Blog

Geert A. Buijze and his colleagues asked 3,000 volunteers in the Netherlands to finish their morning showers with a 30-, 60-, or 90-second blast of cold water, or to shower as they usually did, for 30 consecutive days. Then the researchers looked at the work attendance records of the same people over that period. On average, in all the groups that doused themselves with cold water, people were absent 29% fewer days than people in the control group. The researchers’ conclusion: Cold showers lead to fewer sick days.

Dr. Buijze, defend your research.

Buijze: This is the first high-level evidence showing that cold showers can benefit your health. People who took them for at least 30 seconds for one month called in sick 29% less than our control group — and 54% less if they also engaged in regular physical exercise.
HBR: But why would cold showers make us less sick?
This is a subtle but important point: Participants who took the cold showers actually reported feeling ill just as many days, on average, as the people who showered normally. But either their symptoms were less severe or they felt more energetic, so they were better able to push through the sickness and function anyway. The exact effect on the immune system is unclear, but we do have some knowledge of the pathway through which it works. Cold temperatures make you shiver — an autonomous response to keep your body temperature up. It involves a neuroendocrine effect and triggers our fight-or-flight response, causing hormones like cortisol to increase, shortly before we shift to a relaxation response. Moreover, cold temperatures activate the brown — or good — fat in the body.
What effect does that have?
Brown fat doesn’t have any proven connection to immunity, but it does affect the body’s thermoregulation. When activated, it keeps the body warm by burning calories. It may also increase your energy and metabolism and help control your blood sugar. That could reduce your risk of obesity and diabetes.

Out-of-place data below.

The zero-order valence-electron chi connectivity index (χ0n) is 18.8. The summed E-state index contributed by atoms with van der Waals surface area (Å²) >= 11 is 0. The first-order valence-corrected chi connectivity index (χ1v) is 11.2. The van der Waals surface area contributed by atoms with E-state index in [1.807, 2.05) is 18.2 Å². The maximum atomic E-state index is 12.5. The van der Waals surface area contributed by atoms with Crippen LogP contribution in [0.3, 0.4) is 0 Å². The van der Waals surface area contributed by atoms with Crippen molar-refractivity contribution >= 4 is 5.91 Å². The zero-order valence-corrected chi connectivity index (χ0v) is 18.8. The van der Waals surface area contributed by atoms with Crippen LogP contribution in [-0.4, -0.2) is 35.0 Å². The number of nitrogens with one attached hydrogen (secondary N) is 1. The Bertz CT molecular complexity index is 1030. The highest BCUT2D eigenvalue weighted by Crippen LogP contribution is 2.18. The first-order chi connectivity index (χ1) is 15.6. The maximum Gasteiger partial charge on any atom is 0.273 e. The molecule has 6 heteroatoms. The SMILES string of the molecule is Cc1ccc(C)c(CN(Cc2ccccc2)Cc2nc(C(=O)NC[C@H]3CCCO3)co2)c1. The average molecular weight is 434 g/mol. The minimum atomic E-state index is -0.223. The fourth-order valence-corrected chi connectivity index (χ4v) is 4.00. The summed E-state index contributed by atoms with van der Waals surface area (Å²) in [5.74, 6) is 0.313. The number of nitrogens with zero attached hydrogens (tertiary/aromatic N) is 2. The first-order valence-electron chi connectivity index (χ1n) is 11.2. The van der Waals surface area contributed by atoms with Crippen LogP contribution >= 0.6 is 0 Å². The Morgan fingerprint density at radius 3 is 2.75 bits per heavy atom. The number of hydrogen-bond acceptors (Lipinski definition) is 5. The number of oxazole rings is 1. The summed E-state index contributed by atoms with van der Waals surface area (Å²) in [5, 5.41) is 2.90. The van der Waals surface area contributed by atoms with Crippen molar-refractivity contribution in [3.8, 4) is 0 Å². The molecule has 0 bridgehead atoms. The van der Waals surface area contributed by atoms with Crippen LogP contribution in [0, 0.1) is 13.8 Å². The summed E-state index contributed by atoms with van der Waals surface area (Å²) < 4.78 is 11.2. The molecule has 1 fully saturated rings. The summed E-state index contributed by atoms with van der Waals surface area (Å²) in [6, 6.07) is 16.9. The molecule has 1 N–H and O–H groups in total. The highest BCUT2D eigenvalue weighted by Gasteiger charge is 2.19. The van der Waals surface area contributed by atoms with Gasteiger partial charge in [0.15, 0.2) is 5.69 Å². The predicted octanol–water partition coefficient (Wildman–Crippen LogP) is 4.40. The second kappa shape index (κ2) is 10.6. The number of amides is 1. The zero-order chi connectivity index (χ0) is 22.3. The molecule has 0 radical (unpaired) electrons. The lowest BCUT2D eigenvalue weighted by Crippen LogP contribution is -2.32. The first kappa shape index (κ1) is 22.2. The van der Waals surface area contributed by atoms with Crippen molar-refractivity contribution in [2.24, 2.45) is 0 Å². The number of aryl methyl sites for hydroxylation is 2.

Cold temperatures trigger a fight-or-flight response.

Couldn’t the cold showers just be producing a placebo effect, though? People feel tougher after starting the day shivering?
We can’t rule that out, but even if this is merely a psychological phenomenon, that would be OK with me. The placebo effect has a negative reputation in medicine, but in life and health sciences, any salutary effect achieved by natural means, rather than a pill, is something to strive for. Placebos rely on neurobiologic pathways, too.
But what about so-called presenteeism? Shouldn’t people who feel ill stay out of the office?
Not necessarily, especially if their symptoms aren’t bad. Most of us will try to work through a common cold, for example. But we should take the necessary hygienic precautions — washing our hands, covering our mouths when we cough — to protect colleagues from pathogens.
Why study cold showers instead of a more obvious health booster like exercise or diet?